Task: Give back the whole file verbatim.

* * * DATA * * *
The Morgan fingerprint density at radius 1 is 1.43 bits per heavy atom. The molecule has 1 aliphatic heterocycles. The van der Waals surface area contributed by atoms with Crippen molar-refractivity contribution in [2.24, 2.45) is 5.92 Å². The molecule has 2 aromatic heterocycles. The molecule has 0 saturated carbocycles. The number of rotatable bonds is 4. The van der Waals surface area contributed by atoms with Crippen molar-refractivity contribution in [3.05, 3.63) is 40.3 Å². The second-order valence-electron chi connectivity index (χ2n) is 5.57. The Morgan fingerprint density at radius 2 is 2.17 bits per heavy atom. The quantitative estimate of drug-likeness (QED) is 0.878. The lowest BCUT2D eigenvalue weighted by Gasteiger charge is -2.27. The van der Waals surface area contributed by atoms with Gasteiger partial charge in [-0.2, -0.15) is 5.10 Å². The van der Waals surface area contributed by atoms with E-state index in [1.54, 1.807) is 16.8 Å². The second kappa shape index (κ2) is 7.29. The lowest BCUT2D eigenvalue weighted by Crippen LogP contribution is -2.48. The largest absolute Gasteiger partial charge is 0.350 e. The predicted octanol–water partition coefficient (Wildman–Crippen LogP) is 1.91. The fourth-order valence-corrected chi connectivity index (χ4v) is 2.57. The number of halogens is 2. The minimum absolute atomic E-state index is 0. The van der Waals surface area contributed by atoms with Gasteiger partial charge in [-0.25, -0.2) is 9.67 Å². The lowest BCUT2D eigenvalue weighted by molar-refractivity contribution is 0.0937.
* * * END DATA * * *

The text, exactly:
The Morgan fingerprint density at radius 1 is 1.43 bits per heavy atom. The molecule has 1 aliphatic heterocycles. The van der Waals surface area contributed by atoms with Crippen molar-refractivity contribution in [2.24, 2.45) is 5.92 Å². The molecule has 2 aromatic heterocycles. The molecule has 0 saturated carbocycles. The number of rotatable bonds is 4. The van der Waals surface area contributed by atoms with Crippen molar-refractivity contribution in [3.05, 3.63) is 40.3 Å². The second-order valence-electron chi connectivity index (χ2n) is 5.57. The Morgan fingerprint density at radius 2 is 2.17 bits per heavy atom. The quantitative estimate of drug-likeness (QED) is 0.878. The lowest BCUT2D eigenvalue weighted by Gasteiger charge is -2.27. The van der Waals surface area contributed by atoms with Gasteiger partial charge in [-0.2, -0.15) is 5.10 Å². The van der Waals surface area contributed by atoms with E-state index in [1.54, 1.807) is 16.8 Å². The second kappa shape index (κ2) is 7.29. The lowest BCUT2D eigenvalue weighted by Crippen LogP contribution is -2.48. The largest absolute Gasteiger partial charge is 0.350 e. The predicted octanol–water partition coefficient (Wildman–Crippen LogP) is 1.91. The fourth-order valence-corrected chi connectivity index (χ4v) is 2.57. The number of halogens is 2. The minimum absolute atomic E-state index is 0. The van der Waals surface area contributed by atoms with Gasteiger partial charge in [-0.25, -0.2) is 9.67 Å². The lowest BCUT2D eigenvalue weighted by molar-refractivity contribution is 0.0937.